Increasing population at Douglas County jail at odds with national trend
photo by: Mike Yoder
Douglas County is at odds with a decadelong national trend of declining inmate populations in city and county jails, although its incarceration rate is lower than that of the U.S. overall, a recently released U.S. Justice Department report revealed.
The Office of Justice Programs of the U.S. Department of Justice released a report last month of the nation’s city and county jail incarceration rate. It is a statistical report only with no commentary on what is contributing to the trends presented.
The DOJ report found there were 229 inmates in city and county jails per 100,000 U.S. residents as of midyear 2016. That was a 3.4 percent decline in the national incarceration rate from the 237 inmates per 100,000 residents reported in midyear 2012, the study finds.
The DOJ report also found there were 740,700 inmates incarcerated in city and county jails during the midyear 2016 count. That was a decrease from the 785,500 reported in midyear 2008, which was the highest number recorded since 1982.
There is nothing about that national trend that is recognizable in Douglas County, which saw its daily average inmate population increase 81 percent from 2012 to 2016, according to the jail’s 2016 annual report. The Douglas County Jail had an average daily count of 237 inmates for June, or midyear, 2016. That compared to an average daily population of 131 inmates for June 2012.
With the U.S. Census Bureau estimating the county’s population to be 119,440 on July 1, 2016, the county’s June 2016 incarceration rate per 100,000 residents was 198.
Jail bookings down
The county’s jail booking numbers did conform to the national trend. The DOJ report states 10.6 million people were booked into the nation’s city and county jails in 2016. That continued a downward trend from 2008, when 13.6 million people were booked into local jails across the nation.
In Douglas County, bookings peaked at 6,392 in 2006. Bookings have fallen in recent years from 5,997 in 2013 to 5,329 in 2016, which was the third lowest number since 2000.
The DOJ report was released as Douglas County prepares to put a half-cent sales tax referendum before county voters this spring. If approved, the sales tax will fund the $44 million expansion of the county jail and an $11 million behavioral health campus.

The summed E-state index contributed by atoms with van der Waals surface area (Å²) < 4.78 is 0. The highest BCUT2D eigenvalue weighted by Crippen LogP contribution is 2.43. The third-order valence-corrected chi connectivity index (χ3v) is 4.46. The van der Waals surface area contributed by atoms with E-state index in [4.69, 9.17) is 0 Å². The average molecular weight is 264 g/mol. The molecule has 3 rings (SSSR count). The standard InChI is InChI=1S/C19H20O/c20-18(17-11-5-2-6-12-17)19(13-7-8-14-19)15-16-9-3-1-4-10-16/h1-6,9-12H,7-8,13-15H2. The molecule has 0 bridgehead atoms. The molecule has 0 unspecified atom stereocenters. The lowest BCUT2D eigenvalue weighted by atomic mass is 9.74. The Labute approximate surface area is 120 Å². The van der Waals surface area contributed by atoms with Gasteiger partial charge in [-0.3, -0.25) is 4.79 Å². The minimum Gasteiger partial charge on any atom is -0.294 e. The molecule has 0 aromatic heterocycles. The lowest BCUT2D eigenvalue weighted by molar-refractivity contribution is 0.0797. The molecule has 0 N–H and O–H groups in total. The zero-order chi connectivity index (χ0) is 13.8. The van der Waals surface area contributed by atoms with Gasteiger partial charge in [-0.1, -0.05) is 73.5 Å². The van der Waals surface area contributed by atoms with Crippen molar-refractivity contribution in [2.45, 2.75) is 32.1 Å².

Douglas County Commissioner Nancy Thellman said the report does show that Douglas County’s incarceration rate — the number of people in jail per 100,000 people — is below the national average. Douglas County’s rate of 198 per 100,000 in 2016 was about 13 percent below the national average of 229 inmates per 100,000.
“We are still working to get our numbers down,” she said. “We have almost emptied the jail of those awaiting trial for lower-level offenses. There is a false narrative out there, this (the jail expansion) is about mass incarceration. We are not Saline County where they had an incarceration rate of 600 before they started working with us about how to get their numbers down to our level.”
As for why Douglas County’s jail population is growing while the national average is declining, Thellman said the numbers had to be considered in the context of its location between Shawnee County and the Kansas City metropolitan area, noting out-of-county inmates accounted for 30 percent of the jail’s population.
Benet Magnuson, executive director of Kansas Appleseed, one of four local organizations in the Jail No coalition opposing the referendum, said the DOJ report highlighted the need for an outside comprehensive study into the county’s criminal justice system before any jail expansion was considered. The county has not been able to explain why its jail population is increasing contrary to the national experience and while overall bookings are decreasing, he said.
“I think this report is another data point that stresses to me that we get it right the first time,” he said. “We need to identify what is driving incarceration if we want to do more than a stopgap response.”
It would be a mistake to commit the county’s remaining sales tax authority to a jail expansion only to find it wasn’t needed, as Johnson County learned after investing in expanded adult and juvenile detention centers, Magnuson said.
The DOJ report also listed 2016 year-end incarceration rates by race in city and county jails. Blacks had an incarceration rate of 599 per 100,000 residents, and the Native American incarceration rate was 359 per 100,000. Blacks were incarcerated at a rate 3.5 times greater than whites at year-end 2016, the study finds.
Douglas County’s 2016 jail report shows 902 blacks and 320 Native Americans were booked into the jail in 2016. Black inmates accounted for 15.3 percent of the year’s bookings while blacks made up 4.6 percent of the county’s population, according to the Census Bureau. Native Americans accounted for 5.4 percent of 2016 bookings while accounting for 2.7 percent of the county’s population.
The DOJ report concluded with data indicating 80 percent of the 915,400 beds available in local jails were occupied in 2016, compared to the 95 percent occupancy level reported in 2007. The decline was attributed to jail expansions and falling inmate populations. The report estimates 17 percent of the nation’s local jails were in the same situation as Douglas County and operating at or above capacity.